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Venus Williams, 35, begins U.S. Open with tough match against young Monica Puig

Venus Williams returns a shot against Monica Puig

Venus Williams returns a shot against Monica Puig during her Women's Singles First Round match on Day One of the 2015 U.S. Open at the USTA Billie Jean King National Tennis Center on August 31, 2015. Credit: Getty Images

With the spotlight firmly on her little sister Serena stalking a calendar year Grand Slam at the U.S. Open, Venus Williams quietly goes about the business of winning like a champion.

Monday, she had to tough out a 2-hour, 45-minute match at Arthur Ashe Stadium against the unseeded and undaunted Monica Puig, winning, 6-4, 6-7 (7), 6-3.

After being up a break in the second set, Williams found herself extended to a tiebreaker as the gritty Puig ran down everything and managed to keep her opponent pinned on the baseline. In their only other meeting in 2013, Puig forced three sets in a loss in Charleston.

"Yeah, I was a little bit shocked I was still out there," Williams said of being carried to a third set. "I thought I had the match wrapped. She played really good points."

The two-time Open champion, who is 35, and the 85th-ranked player in the world, who is 21, exchanged long rallies during an intense, high-quality match with no timeouts. They then exchanged compliments after it ended.

"I am so excited I had this opportunity," Puig said. "Compared to two years ago, we still had the same fight in a long match. At 35 years old, I hope I am playing that well. She is a great champion, great fighter and one thing nobody can take away from her is all the titles she has to her name. Honestly, I don't care what anybody says about her age or anything else, she's a great champion. In my eyes, a real honor to play her again and hopefully, I can play her a couple more."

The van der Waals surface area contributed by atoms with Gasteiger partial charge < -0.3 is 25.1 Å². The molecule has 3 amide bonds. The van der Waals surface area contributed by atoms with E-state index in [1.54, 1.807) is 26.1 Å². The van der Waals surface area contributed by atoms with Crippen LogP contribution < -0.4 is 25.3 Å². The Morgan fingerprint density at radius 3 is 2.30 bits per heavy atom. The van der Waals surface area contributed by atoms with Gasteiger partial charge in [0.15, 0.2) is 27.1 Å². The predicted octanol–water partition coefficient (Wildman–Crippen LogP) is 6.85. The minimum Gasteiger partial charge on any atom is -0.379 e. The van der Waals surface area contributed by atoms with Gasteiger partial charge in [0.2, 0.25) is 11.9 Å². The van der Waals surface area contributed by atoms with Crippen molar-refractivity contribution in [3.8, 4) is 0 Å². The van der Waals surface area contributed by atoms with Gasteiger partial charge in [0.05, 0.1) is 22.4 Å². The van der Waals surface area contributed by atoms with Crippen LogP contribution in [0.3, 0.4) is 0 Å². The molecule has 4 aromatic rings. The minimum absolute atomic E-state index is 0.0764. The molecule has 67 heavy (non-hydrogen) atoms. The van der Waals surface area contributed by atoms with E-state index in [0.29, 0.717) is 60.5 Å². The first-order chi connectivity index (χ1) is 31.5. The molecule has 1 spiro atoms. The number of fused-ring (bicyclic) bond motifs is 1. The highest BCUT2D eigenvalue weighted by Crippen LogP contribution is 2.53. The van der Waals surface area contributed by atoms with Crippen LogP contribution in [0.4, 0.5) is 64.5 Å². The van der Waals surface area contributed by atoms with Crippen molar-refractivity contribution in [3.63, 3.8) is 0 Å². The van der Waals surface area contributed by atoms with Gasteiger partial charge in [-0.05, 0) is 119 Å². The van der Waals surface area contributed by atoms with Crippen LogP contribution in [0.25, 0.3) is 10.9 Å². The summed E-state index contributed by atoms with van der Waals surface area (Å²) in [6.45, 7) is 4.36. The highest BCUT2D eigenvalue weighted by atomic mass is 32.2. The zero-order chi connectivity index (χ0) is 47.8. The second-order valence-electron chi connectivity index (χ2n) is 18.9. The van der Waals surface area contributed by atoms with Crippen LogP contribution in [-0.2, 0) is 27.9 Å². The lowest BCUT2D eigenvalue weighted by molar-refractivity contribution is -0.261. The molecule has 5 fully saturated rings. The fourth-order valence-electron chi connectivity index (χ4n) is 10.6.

Said Williams: "Give her a lot of credit, too. She had a lot of really good shots at the right moments, so she's a really good competitor."

As for the lack of timeouts, somewhat unusual in a women's match of that length, Puig said: "I just think we are both extremely healthy at the moment. No need for that. It was a match we had no time to let our mind wander away from what was going on. If someone dropped the intensity for even a second, the other one was already reading it."

In other opening matches, Sloane Stephens' comeback season was derailed by fellow American Coco Vandeweghe, 6-4, 6-3. And Eugenie Bouchard's dismal year was brightened by a win over Alison Riske, 6-4, 6-3.

Stephens had once reached No. 11 in the world without winning a tournament or ever reaching a final. But this summer, she reached the Washington final and won, validating a lot of hard work after a disappointing 2014.

"I was trying my butt off and it just wasn't there," Stephens said. "I mean, I hit some good shots, she hit some better ones. That's kind of how it was."

Bouchard, 21, has plummeted in the rankings after reaching No. 5 last season. She currently is No. 25 and looking down rather than up with 10 opening-round losses this season.

She fought back from a break down in the first set against Riske Monday, an improvement in Grand Slam performance over first-round losses in the French Open and Wimbledon.

"It's great to get one win," Bouchard said. "I'm just focused on one day at time, one point, one match. Not looking ahead at all. Not getting ahead of myself."

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